As I have worked through the Evidence of the Exodus thus far I have had a number of people ask, “But what about the actual crossing of the Red Sea? Is there any evidence for that?” One person wrote to me and said, “I understand the name for the Red Sea in Hebrew actually means “reed sea”. Does that mean the Israelites only crossed a shallow body of water filled with reeds?”
There is a story told which is possibly apocryphal; it may even be a joke.
A young man boarded an interstate bus in Dallas head for the California. He had just become a Christian and was reading his Bible on the bus and as it happened he was reading in Exodus. When he got to the part of the story of the Israelites escaping Egypt he got excited and was making exclamatory comments and showing some emotion. When he reached the parting of the Red Sea he was very excited and expressing his emotions as he read with comments like, “Wow that’s amazing.” A well dressed, middle-aged man sitting behind him leaned forward and asked what he was reading. The young man told him he was reading the Bible and was up to the story of Israel’s escape from Egypt.
The man then disclosed that he was a professor at a theological seminary in Dallas. He cautioned the young man not to read too much into the Bible stories, stating they were merely Hebrew myth and legend. He said, “Young man, Yam Suph in Hebrew means “sea of reeds’. It was no more than 15 cms of water with some reeds growing in it. You have to know how to read the Bible.”
The young man settled back into his seat somewhat disappointed at what the professor had told him. The man settled back feeling satisfied that he had set the young man straight. After a short time, the young man again burst forth with his excited, emotional responses to what he was reading in the Bible. The man leaned forward again and asked, “Young man, why are you getting emotional again. I told you that you can’t trust what you read in the Bible. It is largely Hebrew myth and legend.”
“Oh I know you said that, sir. But I have just read that the whole Egyptian army has been drowned in just six inches of water. Sir that’s a miracle.”
Yes it is true that [Yam Suph] could possibly be translated at a “sea of rushes or reeds”. There are no reeds or bulrushes growing in the Red Sea, either in the Gulf of Suez or in the Gulf of Aqaba. As in the account above, fictional story or not, you have to take the complete Biblical account of the Exodus as one before you criticize one part here and another part there. There have been all sorts of theories which have been offered to explain the story.
Just a legend or a myth created to embellish Jewish history and make the nation into something it is not. Maybe they crossed a shallow part of the Red Sea at low tide.Perhaps what they crossed was an inland lake in another region.
What is important for us is to find the place where this event took place and examine it. The above theories all strike problems much like the professor’s explanation above. Tidal variations around the world don’t result in differentials between high and low tide enough to drown the entire Egyptian army. The idea that the Israelites merely crossed a shallow lake is ludicrous. Why would they not simply go around the lake? And if they went through the water to shake the pursuers off, why would the Egyptians themselves not simply skirt the water and meet up with the Israelites around the other side. In short, rather than conjecture we have to attempt to find the actual site of the crossing.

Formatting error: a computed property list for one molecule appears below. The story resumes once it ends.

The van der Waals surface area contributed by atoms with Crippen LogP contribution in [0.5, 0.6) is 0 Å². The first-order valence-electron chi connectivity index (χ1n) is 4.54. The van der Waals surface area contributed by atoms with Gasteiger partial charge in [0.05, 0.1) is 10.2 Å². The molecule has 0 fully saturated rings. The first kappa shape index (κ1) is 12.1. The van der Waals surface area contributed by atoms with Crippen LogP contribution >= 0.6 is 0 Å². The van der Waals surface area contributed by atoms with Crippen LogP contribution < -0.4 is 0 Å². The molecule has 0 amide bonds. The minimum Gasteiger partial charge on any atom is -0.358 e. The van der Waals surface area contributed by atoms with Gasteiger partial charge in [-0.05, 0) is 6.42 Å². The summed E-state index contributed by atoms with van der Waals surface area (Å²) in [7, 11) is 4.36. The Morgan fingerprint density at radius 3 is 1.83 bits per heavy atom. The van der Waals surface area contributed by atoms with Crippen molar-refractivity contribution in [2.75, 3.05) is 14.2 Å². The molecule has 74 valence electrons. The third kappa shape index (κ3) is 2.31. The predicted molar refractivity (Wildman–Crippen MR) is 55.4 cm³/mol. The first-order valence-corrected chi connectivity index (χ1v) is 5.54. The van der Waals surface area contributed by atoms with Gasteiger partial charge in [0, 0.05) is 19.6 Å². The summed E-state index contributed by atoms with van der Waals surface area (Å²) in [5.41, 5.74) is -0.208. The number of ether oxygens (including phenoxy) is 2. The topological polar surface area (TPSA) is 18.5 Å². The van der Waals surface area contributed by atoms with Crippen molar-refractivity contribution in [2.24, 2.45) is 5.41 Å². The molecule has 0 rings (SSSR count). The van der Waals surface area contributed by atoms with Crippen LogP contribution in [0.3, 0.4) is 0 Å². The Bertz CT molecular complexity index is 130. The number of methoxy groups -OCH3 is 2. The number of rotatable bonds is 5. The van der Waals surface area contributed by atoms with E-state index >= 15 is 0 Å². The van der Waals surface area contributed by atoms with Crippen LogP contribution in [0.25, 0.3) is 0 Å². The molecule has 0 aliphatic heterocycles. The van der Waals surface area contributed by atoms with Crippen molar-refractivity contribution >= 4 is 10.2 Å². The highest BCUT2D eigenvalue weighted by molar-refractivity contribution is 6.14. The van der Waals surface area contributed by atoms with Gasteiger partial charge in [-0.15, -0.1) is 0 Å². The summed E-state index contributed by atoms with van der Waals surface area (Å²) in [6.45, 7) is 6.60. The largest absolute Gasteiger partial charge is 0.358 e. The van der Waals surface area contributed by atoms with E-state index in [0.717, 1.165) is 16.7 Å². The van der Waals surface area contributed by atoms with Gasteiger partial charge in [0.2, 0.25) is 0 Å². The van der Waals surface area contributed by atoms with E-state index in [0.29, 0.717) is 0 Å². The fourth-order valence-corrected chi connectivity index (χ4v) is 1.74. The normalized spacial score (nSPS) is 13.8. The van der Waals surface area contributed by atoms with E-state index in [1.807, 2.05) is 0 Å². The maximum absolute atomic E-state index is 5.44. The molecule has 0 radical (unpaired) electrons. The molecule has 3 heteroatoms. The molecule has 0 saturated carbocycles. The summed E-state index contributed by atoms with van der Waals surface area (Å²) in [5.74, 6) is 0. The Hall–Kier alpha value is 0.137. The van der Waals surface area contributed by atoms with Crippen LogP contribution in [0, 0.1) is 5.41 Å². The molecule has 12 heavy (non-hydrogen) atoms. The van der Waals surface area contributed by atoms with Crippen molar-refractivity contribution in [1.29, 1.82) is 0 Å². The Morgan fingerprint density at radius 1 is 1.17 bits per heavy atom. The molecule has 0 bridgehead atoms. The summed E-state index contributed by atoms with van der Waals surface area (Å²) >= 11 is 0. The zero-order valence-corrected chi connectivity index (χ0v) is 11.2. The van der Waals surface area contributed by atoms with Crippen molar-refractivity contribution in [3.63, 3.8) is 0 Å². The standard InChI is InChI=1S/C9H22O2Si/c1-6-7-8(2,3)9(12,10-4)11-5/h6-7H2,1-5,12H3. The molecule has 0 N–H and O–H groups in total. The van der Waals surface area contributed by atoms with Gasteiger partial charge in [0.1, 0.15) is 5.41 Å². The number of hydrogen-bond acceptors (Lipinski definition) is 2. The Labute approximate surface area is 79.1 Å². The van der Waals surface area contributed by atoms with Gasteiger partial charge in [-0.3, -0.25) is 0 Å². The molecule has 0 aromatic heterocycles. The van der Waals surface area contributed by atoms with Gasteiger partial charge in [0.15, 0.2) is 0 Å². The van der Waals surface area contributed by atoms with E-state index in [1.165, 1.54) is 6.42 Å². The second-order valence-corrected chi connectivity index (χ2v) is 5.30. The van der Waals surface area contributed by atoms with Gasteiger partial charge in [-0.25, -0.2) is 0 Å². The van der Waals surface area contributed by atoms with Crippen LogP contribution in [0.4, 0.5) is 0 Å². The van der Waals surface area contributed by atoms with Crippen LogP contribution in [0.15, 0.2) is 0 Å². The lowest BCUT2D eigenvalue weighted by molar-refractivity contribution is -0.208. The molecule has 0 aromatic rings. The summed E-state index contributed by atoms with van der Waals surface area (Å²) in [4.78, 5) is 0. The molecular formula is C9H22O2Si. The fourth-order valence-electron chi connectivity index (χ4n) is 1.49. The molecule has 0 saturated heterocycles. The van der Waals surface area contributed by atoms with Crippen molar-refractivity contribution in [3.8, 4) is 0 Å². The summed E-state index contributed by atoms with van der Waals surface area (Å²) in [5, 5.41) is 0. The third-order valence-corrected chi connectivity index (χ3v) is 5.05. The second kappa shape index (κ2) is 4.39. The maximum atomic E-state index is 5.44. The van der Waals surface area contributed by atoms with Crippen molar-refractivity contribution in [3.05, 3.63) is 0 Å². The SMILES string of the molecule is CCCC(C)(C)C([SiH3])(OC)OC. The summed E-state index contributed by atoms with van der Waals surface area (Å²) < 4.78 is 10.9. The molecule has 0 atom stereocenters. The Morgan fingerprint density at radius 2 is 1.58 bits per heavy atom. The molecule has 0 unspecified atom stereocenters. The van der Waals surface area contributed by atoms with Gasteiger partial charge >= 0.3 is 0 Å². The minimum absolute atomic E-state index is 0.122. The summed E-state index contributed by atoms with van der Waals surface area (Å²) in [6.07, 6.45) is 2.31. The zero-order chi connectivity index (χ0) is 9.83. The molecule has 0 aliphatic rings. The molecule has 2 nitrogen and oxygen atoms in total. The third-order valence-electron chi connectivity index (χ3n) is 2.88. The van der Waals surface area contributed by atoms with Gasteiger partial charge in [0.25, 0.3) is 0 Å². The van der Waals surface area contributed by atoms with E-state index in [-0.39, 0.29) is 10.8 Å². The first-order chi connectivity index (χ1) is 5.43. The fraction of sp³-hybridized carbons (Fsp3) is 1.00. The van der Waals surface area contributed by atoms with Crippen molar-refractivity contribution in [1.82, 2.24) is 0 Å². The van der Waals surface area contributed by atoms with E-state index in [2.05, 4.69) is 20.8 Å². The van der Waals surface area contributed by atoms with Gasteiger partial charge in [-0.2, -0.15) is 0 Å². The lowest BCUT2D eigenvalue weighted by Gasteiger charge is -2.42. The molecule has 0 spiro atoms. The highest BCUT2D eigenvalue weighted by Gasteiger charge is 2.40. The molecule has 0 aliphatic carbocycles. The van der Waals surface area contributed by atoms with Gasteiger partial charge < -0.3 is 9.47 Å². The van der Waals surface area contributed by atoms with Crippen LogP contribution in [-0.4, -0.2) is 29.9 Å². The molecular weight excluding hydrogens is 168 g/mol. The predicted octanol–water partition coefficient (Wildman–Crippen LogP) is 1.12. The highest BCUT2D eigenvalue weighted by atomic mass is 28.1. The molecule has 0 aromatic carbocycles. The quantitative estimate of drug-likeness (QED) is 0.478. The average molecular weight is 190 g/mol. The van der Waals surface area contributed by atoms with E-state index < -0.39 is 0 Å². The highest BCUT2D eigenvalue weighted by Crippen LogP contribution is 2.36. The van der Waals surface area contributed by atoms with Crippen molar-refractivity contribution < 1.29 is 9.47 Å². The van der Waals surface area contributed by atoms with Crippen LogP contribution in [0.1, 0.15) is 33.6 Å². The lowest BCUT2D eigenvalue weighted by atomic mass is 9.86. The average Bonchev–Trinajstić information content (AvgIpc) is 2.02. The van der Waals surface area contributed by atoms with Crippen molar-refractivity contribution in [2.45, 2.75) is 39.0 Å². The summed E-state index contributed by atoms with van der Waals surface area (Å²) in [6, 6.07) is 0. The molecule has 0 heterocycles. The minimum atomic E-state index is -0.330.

What clues does the Bible give us as to where they crossed?
The Israelites left Succoth and camped at Etham on the edge of the wilderness.Exodus 13:20
Then they left Succoth and camped at Etham on the edge of the wilderness. They left Etham and turned back toward Pi-hahiroth, opposite Baal-zephon, and camped near Migdol. They left Pi-hahiroth and crossed the Red Sea into the wilderness beyond. Then they traveled for three days into the Etham wilderness and camped at Marah.Numbers 33:6-8
That is strange to leave Etham and cross the waters and then land at Etham again, unless Etham is the region north of the Gulf of Aqaba and down along the coast on both sides of the sea. It is likely that Etham has a linguistic correspondence with Edom, the current name for that same area. The other interesting link is that Edom (from Genesis 25:30) means red. The cliffs on both sides of the Red Sea in the region of Edom (Etham) glow red, especially in the light of the rise or setting sun, early morning or late afternoon.
If the Israelites followed the traditional southern route across the desert of Sinai it would bring them out on to the Red Sea at just this point. That would mean they would have travelled the route that all camel caravans and travelers took. They would also have by-passed the high mountains rising to 2,000 metres in the central part of the peninsula. It all makes sense that God would guide them by pillar of cloud by day and pillar of fire at night to this area. It would be the best place to cross the Red Sea geographically.
Let’s look for more evidence there.